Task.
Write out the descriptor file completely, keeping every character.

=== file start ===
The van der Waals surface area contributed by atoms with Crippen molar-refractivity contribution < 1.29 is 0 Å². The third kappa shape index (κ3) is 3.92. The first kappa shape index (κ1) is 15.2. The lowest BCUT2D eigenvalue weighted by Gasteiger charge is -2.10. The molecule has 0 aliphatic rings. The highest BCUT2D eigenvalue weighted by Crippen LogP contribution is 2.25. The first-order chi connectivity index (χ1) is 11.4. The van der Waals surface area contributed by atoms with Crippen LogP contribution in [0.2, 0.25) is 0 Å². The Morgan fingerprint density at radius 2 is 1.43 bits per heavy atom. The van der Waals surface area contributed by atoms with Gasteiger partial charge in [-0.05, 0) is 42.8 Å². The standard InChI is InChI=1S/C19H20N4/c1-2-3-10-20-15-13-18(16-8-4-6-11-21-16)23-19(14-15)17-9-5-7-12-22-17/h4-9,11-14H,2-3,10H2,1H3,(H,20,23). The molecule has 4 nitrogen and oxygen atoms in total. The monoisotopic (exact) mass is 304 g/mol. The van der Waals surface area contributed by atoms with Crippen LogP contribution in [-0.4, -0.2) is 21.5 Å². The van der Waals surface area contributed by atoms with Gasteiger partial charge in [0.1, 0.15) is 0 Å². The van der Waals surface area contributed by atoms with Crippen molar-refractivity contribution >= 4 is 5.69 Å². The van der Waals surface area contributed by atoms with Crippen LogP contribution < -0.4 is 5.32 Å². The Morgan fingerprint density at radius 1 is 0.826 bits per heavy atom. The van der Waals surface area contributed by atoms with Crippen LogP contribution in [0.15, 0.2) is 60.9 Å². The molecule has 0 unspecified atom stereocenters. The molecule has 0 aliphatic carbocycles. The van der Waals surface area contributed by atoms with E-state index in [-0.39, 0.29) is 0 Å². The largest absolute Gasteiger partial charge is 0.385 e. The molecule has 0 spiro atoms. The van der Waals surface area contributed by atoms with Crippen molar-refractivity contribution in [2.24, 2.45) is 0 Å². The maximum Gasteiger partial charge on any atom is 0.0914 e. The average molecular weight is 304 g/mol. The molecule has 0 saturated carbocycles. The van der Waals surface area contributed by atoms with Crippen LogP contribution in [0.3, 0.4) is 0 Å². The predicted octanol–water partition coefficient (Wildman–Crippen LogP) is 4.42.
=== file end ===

The van der Waals surface area contributed by atoms with Crippen molar-refractivity contribution < 1.29 is 0 Å². The third kappa shape index (κ3) is 3.92. The first kappa shape index (κ1) is 15.2. The lowest BCUT2D eigenvalue weighted by Gasteiger charge is -2.10. The molecule has 0 aliphatic rings. The highest BCUT2D eigenvalue weighted by Crippen LogP contribution is 2.25. The first-order chi connectivity index (χ1) is 11.4. The van der Waals surface area contributed by atoms with Crippen LogP contribution in [0.2, 0.25) is 0 Å². The Morgan fingerprint density at radius 2 is 1.43 bits per heavy atom. The van der Waals surface area contributed by atoms with Gasteiger partial charge in [-0.05, 0) is 42.8 Å². The standard InChI is InChI=1S/C19H20N4/c1-2-3-10-20-15-13-18(16-8-4-6-11-21-16)23-19(14-15)17-9-5-7-12-22-17/h4-9,11-14H,2-3,10H2,1H3,(H,20,23). The molecule has 4 nitrogen and oxygen atoms in total. The monoisotopic (exact) mass is 304 g/mol. The van der Waals surface area contributed by atoms with Crippen LogP contribution in [-0.4, -0.2) is 21.5 Å². The van der Waals surface area contributed by atoms with Gasteiger partial charge in [0.1, 0.15) is 0 Å². The van der Waals surface area contributed by atoms with Crippen molar-refractivity contribution >= 4 is 5.69 Å². The van der Waals surface area contributed by atoms with Crippen LogP contribution < -0.4 is 5.32 Å². The Morgan fingerprint density at radius 1 is 0.826 bits per heavy atom. The van der Waals surface area contributed by atoms with Crippen LogP contribution in [0.15, 0.2) is 60.9 Å². The molecule has 0 unspecified atom stereocenters. The molecule has 0 aliphatic carbocycles. The van der Waals surface area contributed by atoms with E-state index in [-0.39, 0.29) is 0 Å². The largest absolute Gasteiger partial charge is 0.385 e. The molecule has 0 spiro atoms. The van der Waals surface area contributed by atoms with Crippen molar-refractivity contribution in [2.24, 2.45) is 0 Å². The maximum Gasteiger partial charge on any atom is 0.0914 e. The average molecular weight is 304 g/mol. The molecule has 0 saturated carbocycles. The van der Waals surface area contributed by atoms with Crippen LogP contribution in [0.3, 0.4) is 0 Å². The predicted octanol–water partition coefficient (Wildman–Crippen LogP) is 4.42.